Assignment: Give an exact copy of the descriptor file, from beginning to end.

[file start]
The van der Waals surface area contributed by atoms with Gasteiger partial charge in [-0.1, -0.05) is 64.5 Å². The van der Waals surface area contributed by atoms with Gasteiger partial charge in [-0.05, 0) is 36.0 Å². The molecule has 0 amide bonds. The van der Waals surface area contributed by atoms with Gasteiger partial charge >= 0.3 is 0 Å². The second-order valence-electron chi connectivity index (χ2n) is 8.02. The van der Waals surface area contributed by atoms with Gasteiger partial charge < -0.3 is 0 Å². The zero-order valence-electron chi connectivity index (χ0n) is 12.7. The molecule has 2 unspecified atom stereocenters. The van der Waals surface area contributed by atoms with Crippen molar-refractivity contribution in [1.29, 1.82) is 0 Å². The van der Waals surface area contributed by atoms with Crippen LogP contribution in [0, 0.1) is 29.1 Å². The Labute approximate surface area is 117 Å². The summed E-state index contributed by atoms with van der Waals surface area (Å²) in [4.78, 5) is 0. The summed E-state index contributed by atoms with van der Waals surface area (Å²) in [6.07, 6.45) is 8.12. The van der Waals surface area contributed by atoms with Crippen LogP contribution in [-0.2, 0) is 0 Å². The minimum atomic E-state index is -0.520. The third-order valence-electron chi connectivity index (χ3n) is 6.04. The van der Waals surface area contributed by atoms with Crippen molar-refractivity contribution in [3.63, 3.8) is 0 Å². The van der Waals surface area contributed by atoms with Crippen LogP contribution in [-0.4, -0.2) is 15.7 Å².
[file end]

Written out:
The van der Waals surface area contributed by atoms with Gasteiger partial charge in [-0.1, -0.05) is 64.5 Å². The van der Waals surface area contributed by atoms with Gasteiger partial charge in [-0.05, 0) is 36.0 Å². The molecule has 0 amide bonds. The van der Waals surface area contributed by atoms with Gasteiger partial charge >= 0.3 is 0 Å². The second-order valence-electron chi connectivity index (χ2n) is 8.02. The van der Waals surface area contributed by atoms with Gasteiger partial charge < -0.3 is 0 Å². The zero-order valence-electron chi connectivity index (χ0n) is 12.7. The molecule has 2 unspecified atom stereocenters. The van der Waals surface area contributed by atoms with Crippen molar-refractivity contribution in [1.29, 1.82) is 0 Å². The van der Waals surface area contributed by atoms with Crippen LogP contribution in [0, 0.1) is 29.1 Å². The Labute approximate surface area is 117 Å². The summed E-state index contributed by atoms with van der Waals surface area (Å²) in [4.78, 5) is 0. The summed E-state index contributed by atoms with van der Waals surface area (Å²) in [6.07, 6.45) is 8.12. The van der Waals surface area contributed by atoms with Crippen LogP contribution in [-0.2, 0) is 0 Å². The minimum atomic E-state index is -0.520. The third-order valence-electron chi connectivity index (χ3n) is 6.04. The van der Waals surface area contributed by atoms with Crippen molar-refractivity contribution in [3.63, 3.8) is 0 Å². The van der Waals surface area contributed by atoms with Crippen LogP contribution in [-0.4, -0.2) is 15.7 Å².